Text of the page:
The Price of the Pearl
I'm rather old-fashioned in my computing habits; I still participate in listserv groups. On the FreeCatholic listserv, we got to talking about blogging, and my listserv acquaintance Abigail was writing about her pleasure in reading blogs, especially the blog of a certain major Catholic newsblogger. I gave her an invitation:
When you get tired of all the bad news all the time at [newsblogger], come visit my blog sometime.
and she answered back in a way that shook me:
Your blog is very focused on God --- that makes it a bit scary.....
My blog --- scary? The Suscipe is scary, the scariest hymn in the hymnal. St. Rose of Lima, Bl. Kateri Tekakwitha, _they're_ scary. But my little blog? I can't even manage to keep a fly scared away!
....because everything in it's a call, and I have to ask myself why I find it more pleasant to read arguments and bad news than to hear the good news proclaimed. I guess the answer is in the parable of the pearl of great price. I don't want to ask myself if I'm willing to pay it.
and then a little further on, about one of the passages on contrition I posted on Tuesday 3rd September:
I hadn't read the Dear Paul letter until I saw it on your blog --- that is, I read up to the part where he muses that he probably shouldn't be writing these things and taking the risk of their becoming public someday, and then I took the high road and stopped reading. But I've read it now (I can never keep my balance on the high road for very long) and it's scary for the same reason: it's about the price of the pearl.
I'd never that I could remember sat myself down to think just about the pearl of great price; but dear Abigail's nudged me into it.
The pearl we want so desperately is our Lord, Himself.
The price of the pearl is absolutely every thing.
But, the pearl itself _is_ absolutely Everything, All in All.
As St. Teresa de Jesus said (in Nada te turbe):
The one who possesses God finds nothing is wanting.
God alone suffices.
The price is not just every thing one time,
but it's everything over and over again.
Just now we have a promise of the pearl,
we have a covenant about the pearl,
we get glimpses of the pearl.
If we are extraordinarily fortunate,
we have visitation with the pearl.
But the time will come when we take full possession of the pearl
(or it of us! )
and when that time comes,
we must arrive empty.
Having given everything over and over again ---
making installment payments on the pearl ---
we have to arrive empty of self-will, empty of self-pity,
empty of pride, empty of sin,
empty of our works and merits and deserving,
empty of all the trivia and stuff we collect and cling to.
The pearl is Everything.
There's no room in our selves for it
and for any thing else at all.
The other St. Therese, the Little Flower, said to God:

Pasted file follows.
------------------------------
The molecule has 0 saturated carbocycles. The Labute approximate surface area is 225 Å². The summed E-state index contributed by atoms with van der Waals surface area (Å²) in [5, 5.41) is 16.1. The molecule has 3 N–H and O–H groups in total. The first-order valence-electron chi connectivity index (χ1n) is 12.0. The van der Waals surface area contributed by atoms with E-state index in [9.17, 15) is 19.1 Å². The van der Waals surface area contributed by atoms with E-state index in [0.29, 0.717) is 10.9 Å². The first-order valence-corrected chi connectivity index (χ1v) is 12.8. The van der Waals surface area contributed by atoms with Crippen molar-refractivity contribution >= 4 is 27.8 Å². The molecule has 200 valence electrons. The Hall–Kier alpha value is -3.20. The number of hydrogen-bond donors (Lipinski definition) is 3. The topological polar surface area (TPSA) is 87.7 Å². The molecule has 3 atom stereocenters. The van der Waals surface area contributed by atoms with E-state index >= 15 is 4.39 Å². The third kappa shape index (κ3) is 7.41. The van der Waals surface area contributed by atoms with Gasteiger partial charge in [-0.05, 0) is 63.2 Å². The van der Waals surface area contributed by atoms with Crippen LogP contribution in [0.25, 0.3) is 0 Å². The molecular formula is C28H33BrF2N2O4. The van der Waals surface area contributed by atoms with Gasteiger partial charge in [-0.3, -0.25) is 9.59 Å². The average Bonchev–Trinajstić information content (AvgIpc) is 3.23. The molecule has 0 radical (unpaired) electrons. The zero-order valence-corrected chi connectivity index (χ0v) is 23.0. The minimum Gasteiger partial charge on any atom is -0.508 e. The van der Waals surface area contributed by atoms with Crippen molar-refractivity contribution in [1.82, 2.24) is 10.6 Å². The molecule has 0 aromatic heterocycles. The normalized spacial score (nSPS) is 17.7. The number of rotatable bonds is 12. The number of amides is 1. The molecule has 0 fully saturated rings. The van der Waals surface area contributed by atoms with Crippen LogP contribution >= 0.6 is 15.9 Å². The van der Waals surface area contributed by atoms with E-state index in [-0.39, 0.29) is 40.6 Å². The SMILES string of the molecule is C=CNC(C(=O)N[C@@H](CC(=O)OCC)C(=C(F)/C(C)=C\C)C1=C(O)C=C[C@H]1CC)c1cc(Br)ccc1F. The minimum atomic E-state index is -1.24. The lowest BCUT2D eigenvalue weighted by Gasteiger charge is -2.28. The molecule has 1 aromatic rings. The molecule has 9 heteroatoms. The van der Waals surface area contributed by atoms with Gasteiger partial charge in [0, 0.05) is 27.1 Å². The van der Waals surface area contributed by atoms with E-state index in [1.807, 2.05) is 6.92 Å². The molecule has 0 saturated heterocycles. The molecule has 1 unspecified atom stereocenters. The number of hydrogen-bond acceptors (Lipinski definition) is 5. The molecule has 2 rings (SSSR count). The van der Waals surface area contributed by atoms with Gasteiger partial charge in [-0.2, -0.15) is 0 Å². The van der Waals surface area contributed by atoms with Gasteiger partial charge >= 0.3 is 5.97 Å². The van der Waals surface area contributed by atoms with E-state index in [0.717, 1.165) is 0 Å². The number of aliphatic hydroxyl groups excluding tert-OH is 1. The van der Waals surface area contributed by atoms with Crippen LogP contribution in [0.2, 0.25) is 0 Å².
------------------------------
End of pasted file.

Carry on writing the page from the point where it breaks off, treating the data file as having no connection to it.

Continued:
In the evening of this life, I shall appear before You with empty hands,
for I do not ask You, Lord, to count my works....
I wish, then, to be clothed in Your own Justice
and to receive from Your Love the eternal possession of Yourself.
And the author of the Dear Paul Letter, decades later, had this to say to the Church he renounced the friendship of Paul to love and to serve single-heartedly:
She [St. Therese of Lisieux] once wrote that she wanted to go to God empty-handed. I think I know now personally what she meant by that phrase. I have learned how frail my own human nature is, how in need of God's loving embrace I am. Empty-handed for me now means a willingness to accept my humanity totally, just as Christ accepted that same human nature out of love. But for me it also means to be fully receptive to whatever God wants to place in those hands, to be ready with empty hands to receive new life.
But I am also aware much self-pity and pride remain. I must leave that pride behind. Each day I will try to leave room for God to enter into my life more and more. Ultimately I understand that the humanity God so loved and sought to redeem, including my own humanity, will be transformed by His loving embrace and grace.
The price of the pearl is everything, over and over again;
it also requires all of the space in our hearts.
Yet the pearl is Everything: once we take full possession, there will be no voids and no thing lacking.
Our Lady, Mother of the Church,
as she's imaged in our wonderful Cathedral,
strides forward faithfully, determinedly, right off her pedestal,
to follow her Son, her Lord, her Beloved.
Lord, to whom can we go? There is no other way.
We have to dare to follow her example.
I emailed Abigail to get her permission to quote her (since she's a listserv person, not a blogger, I thought just using Welborn Protocol was unfair) and she sent to me a few more words of Abigail-wisdom. Giving up one's self-will to the service and will of infants is excellent discipline I'll never have, and Abigail does.
...something is tugging at my mind about The Price of the Pearl (wouldn't that be a great name for a blog?). But I can't think what it could possibly be, because the whole point of the parable is that once you acquire the pearl, its price is precisely what's not important: just like labor pains after the baby's born. Maybe it's that in this life, we're still in the process of paying the price. The pearl's only promised, we've only seen the baby by ultrasound (through a mirror darkly). So we can't _really_ forget it yet. Or something like that.
And, of course, she's right. God alone suffices.